Anyone who’s worked with machinery, or even just in a store that utilizes a compactor, has probably heard the term “Lock Out/Tag Out” (or LOTO) before. And while most workers understand LOTO as simply don’t touch a machine if it has a tag, there is a lot more to the LOTO process than you might expect. Knowing the process in and out can help keep you safe, especially if someone else has failed to follow proper protocols.
When done properly, the Lock Out/Tag Out system prevents workers from hazardous energy that can be the result of faulty or malfunctioning equipment.
Let’s get more specific. When most people think of LOTO and how machinery may be harmful, the first type of energy that usually comes to mind is hydraulic—for example, something along the lines of a trash compactor or a baler for cardboard and paper waste.
Though, while hydraulic may be the most common, other harmful energies include electrical, chemical, thermal, pneumatic, and mechanical. The unexpected start-up of these machines while being serviced can cause injury or death of people servicing the machine, of nearby workers, or—in extreme cases—even cause harm to the nearby community if the equipment or its fuel is highly combustible.
Why we have LOTO systems
In addition to the LOTO program, it’s important to have a system in place to help prevent these hazardous energies from escaping, otherwise known as an Energy Control Plan.
Energy Control Plans combined with regular equipment inspections are required by OSHA, so if you are unsure about your company’s safety processes, be sure to talk to your superintendent for more information and training.
The LOTO system itself has six fundamental and sequential steps that must take place each and every time there is a maintenance issue with a particular machine. This ensures that the status of the machine is clearly indicated to all workers, and helps ensure the safety of all staff performing maintenance on the machine.
Going through each step in order, let’s start with the first and most important step.
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Preparation is the most important step since it gives service workers and other staff all the information they need on how to best handle the issue with each piece of machinery. In this step, an authorized worker determines all the types of hazardous energy that can be produced by a machine needing maintenance, as well as how to control the hazardous energy.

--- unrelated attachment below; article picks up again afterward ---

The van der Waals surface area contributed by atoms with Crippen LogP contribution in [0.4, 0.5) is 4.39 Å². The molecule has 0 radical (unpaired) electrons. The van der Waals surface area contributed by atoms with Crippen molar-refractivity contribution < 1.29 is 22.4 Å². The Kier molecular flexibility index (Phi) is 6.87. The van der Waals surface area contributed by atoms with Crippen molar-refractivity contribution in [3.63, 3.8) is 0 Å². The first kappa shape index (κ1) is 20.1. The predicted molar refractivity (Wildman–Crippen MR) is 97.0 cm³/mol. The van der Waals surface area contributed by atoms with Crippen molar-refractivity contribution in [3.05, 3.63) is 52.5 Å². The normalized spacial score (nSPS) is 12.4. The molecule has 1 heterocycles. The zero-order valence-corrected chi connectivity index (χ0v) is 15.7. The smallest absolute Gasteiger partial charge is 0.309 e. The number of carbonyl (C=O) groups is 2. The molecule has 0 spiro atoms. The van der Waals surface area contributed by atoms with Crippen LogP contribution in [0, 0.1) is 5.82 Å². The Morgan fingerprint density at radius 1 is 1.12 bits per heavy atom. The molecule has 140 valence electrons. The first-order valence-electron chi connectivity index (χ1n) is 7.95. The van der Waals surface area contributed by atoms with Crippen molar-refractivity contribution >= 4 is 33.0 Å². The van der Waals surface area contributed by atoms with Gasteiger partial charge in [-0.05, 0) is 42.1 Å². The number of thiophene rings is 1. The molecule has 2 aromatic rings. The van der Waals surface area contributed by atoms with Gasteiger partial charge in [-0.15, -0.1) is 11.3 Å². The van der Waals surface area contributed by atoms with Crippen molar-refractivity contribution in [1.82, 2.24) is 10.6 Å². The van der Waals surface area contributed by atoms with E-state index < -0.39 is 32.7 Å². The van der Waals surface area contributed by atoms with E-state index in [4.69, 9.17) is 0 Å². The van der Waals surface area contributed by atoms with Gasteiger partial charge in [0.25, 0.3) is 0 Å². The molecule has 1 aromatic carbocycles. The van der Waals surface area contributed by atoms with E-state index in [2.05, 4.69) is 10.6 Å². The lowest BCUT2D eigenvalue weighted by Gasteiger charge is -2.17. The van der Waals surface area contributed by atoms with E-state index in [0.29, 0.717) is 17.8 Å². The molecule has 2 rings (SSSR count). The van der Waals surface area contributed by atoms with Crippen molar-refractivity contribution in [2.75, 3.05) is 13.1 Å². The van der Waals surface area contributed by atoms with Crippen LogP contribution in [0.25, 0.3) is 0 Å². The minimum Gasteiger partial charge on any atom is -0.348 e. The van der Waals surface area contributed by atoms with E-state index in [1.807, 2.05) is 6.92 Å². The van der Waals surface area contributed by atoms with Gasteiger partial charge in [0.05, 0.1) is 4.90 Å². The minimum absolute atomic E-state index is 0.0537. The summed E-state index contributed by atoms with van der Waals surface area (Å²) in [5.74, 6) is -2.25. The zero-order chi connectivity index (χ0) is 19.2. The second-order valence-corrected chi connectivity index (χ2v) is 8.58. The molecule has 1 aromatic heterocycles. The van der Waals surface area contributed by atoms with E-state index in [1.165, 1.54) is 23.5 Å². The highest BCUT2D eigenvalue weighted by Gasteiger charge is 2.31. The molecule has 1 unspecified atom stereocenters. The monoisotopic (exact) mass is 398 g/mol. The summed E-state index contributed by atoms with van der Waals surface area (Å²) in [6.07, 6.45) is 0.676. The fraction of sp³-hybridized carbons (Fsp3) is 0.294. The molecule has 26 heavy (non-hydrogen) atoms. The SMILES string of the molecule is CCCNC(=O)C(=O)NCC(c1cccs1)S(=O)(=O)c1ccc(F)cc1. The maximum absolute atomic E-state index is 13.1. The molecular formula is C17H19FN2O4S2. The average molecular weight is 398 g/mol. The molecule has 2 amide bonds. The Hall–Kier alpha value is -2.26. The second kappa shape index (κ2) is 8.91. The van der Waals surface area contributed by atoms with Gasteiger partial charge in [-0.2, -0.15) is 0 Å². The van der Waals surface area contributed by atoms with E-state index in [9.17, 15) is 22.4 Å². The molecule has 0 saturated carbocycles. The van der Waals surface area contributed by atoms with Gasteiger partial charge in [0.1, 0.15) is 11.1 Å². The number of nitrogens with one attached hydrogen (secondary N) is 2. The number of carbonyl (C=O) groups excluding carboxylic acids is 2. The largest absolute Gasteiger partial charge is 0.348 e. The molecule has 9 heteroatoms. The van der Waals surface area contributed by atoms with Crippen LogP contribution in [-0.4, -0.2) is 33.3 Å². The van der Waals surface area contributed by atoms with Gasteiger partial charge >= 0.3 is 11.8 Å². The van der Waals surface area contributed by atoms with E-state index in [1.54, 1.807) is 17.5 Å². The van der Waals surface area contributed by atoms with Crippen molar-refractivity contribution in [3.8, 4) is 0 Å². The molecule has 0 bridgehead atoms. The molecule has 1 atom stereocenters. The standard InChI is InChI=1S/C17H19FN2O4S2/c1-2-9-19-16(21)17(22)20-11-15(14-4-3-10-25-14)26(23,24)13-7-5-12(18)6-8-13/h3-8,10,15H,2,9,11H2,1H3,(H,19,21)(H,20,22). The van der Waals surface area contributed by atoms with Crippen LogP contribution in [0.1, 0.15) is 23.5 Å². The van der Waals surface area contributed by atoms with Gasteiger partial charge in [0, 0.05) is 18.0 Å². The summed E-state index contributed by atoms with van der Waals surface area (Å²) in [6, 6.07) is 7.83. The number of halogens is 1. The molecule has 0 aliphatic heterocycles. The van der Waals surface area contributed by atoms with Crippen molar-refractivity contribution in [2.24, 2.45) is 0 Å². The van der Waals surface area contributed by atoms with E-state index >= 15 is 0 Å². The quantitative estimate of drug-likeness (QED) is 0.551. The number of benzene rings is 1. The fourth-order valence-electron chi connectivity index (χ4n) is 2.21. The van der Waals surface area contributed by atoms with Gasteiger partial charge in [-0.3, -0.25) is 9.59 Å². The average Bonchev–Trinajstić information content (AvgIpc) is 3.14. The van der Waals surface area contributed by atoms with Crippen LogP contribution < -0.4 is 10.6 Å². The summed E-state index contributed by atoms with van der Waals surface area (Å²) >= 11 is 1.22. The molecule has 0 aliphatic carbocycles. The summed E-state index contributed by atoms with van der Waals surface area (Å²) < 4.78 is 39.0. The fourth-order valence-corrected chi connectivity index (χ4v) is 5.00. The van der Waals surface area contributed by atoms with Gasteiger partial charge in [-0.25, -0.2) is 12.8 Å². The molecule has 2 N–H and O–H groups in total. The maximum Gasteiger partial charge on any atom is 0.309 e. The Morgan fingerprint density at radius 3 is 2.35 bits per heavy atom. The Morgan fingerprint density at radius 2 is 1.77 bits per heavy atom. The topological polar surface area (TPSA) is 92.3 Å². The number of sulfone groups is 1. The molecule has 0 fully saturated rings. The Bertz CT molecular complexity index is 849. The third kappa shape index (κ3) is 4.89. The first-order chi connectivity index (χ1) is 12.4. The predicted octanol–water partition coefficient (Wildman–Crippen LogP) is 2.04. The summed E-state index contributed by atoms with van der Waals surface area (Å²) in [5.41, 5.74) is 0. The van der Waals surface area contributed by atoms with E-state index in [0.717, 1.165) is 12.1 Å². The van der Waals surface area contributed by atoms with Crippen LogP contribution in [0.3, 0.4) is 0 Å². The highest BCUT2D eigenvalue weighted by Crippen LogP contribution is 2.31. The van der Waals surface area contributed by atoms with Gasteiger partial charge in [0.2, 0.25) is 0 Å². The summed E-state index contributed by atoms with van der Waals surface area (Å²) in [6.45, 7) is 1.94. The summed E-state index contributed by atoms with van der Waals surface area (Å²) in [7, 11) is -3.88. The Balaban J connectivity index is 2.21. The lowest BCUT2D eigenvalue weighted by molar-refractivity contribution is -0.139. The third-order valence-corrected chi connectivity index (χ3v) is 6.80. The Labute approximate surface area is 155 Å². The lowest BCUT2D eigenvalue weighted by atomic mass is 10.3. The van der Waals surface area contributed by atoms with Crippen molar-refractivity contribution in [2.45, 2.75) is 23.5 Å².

The next step is to shut down the machine needing service down. With the shutdown complete, it’s also important to notify any relevant employees who would regularly have access to the machine or any other worker affected by the shutdown, even if they won’t play a role in the maintenance process.
The next step is to isolate the machine from any power source. This usually just means unplugging the machine, though some may have backup batteries or other internal power sources that have to be disabled or disengaged prior to performing work on the machine.
Once unplugged, it is recommended that you also cap the plug with some kind of covering to further indicate that the machine should not be plugged in again until maintenance has been completed. As long as the machine has power, there is a chance it may start up, either due to a worker activating it, something accidentally hitting the control panel, or even an electrical issue that initiates the machinery without any external input.
4. Lock Out/Tag Out
In this step, which the whole process gets its namesake from, the authorized employee locks out any energy source or activation method the machine has so that it remains in the “safe” position throughout maintenance. These locks are specially designed so that only the authorized service worker can disengage the locks to work on the machine.
Once complete, the worker then tags the machine with details about the machine and its maintenance, the reason for the lock out, and the name of the authorized worker who performed the lock out.
5. Check stored energy
Even after the machine has been isolated and locked out or tagged out, it is important to make sure there are no other residual hazardous energies that can cause any threat when servicing the machine. These energy sources can include batteries to power the machine internally, residual chemicals in pipelines connected to the machine or within the machine, hydraulic presses or lifts, among other sources. Once these sources are restrained, relieved, or disengaged, it’s time to move on to the final stage of the Lock Out/Tag Out process.
6. Isolation verification
The final step is all about double checking work and making sure you haven’t missed anything in the previous steps. While you or the authorized service worker might have caught everything the first time through, that’s no guarantee every energy source stayed isolated. An employee unaware of the LOTO procedure may have plugged the machine back in while other checks were being performed, or perhaps one of the restraints on a hydraulic press came loose, or a valve wasn’t fully sealed when isolating a pipeline running to the machine. This last step ensures there are no residual safety issues before maintenance work begins.
Remember, safety is your responsibility. If you have any questions or want to see the Lock Out/Tag Out process in full force, talk to your superintendent.